Adaptive intelligent personalised learning (AIPL) environment

Costello, Robert

Education; Arts and new media

Thesis or dissertation

© 2012 Robert Costello. All rights reserved. No part of this publication may be reproduced without the written permission of the copyright holder.

As individuals the ideal learning scenario would be a learning environment tailored just for how we like to learn, personalised to our requirements. This has previously been almost inconceivable given the complexities of learning, the constraints within the environments in which we teach, and the need for global repositories of knowledge to facilitate this process. Whilst it is still not necessarily achievable in its full sense this research project represents a path towards this ideal.

In this thesis, findings from research into the development of a model (the Adaptive Intelligent Personalised Learning (AIPL)), the creation of a prototype implementation of a system designed around this model (the AIPL environment) and the construction of a suite of intelligent algorithms (Personalised Adaptive Filtering System (PAFS)) for personalised learning are presented and evaluated. A mixed methods approach is used in the evaluation of the AIPL environment. The AIPL model is built on the premise of an ideal system being one which does not just consider the individual but also considers groupings of likeminded individuals and their power to influence learner choice. The results show that: (1) There is a positive correlation for using group-learning-paradigms. (2) Using personalisation as a learning aid can help to facilitate individual learning and encourage learning on-line. (3) Using learning styles as a way of identifying and categorising the individuals can improve their on-line learning experience. (4) Using Adaptive Information Retrieval techniques linked to group-learning-paradigms can reduce and improve the problem of mis-matching. A number of approaches for further work to extend and expand upon the work presented are highlighted at the end of the Thesis.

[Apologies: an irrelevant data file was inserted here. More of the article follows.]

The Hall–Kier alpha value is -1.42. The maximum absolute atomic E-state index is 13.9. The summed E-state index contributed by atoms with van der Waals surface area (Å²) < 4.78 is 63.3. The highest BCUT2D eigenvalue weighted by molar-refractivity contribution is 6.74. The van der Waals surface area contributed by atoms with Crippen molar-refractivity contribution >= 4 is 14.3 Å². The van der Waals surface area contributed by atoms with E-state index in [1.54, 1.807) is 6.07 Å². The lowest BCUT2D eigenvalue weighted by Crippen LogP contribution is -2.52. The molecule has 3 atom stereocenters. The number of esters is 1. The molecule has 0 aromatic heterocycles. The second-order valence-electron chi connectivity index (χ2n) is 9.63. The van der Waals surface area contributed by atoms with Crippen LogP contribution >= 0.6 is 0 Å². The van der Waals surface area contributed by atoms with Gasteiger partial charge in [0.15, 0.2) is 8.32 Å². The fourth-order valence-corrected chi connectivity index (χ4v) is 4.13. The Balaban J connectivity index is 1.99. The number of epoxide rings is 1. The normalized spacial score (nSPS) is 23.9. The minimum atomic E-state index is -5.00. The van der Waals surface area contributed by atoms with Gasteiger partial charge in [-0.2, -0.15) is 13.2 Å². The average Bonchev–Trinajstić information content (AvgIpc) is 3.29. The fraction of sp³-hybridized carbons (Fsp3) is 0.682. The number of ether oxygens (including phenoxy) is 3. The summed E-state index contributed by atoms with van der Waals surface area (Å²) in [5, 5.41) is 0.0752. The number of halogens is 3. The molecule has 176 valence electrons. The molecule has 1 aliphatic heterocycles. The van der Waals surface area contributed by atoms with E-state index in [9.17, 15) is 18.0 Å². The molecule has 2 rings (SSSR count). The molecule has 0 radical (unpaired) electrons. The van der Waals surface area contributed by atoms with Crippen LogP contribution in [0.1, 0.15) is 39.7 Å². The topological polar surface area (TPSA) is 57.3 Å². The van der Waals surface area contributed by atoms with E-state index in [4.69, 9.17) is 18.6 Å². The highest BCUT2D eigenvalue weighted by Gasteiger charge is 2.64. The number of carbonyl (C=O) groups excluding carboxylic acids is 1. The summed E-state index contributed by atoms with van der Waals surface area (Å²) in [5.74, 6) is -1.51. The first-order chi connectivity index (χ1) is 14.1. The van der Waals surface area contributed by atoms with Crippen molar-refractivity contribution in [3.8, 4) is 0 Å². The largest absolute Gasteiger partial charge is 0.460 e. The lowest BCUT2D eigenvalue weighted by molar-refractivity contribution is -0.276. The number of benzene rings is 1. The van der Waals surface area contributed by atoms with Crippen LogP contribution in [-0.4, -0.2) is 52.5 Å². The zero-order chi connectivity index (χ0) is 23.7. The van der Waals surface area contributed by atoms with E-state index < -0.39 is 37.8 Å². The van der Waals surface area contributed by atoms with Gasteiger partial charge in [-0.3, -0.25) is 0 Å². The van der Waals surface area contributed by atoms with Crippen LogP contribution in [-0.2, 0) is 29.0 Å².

School of Arts and New Media, The University of Hull
Mundy, Darren
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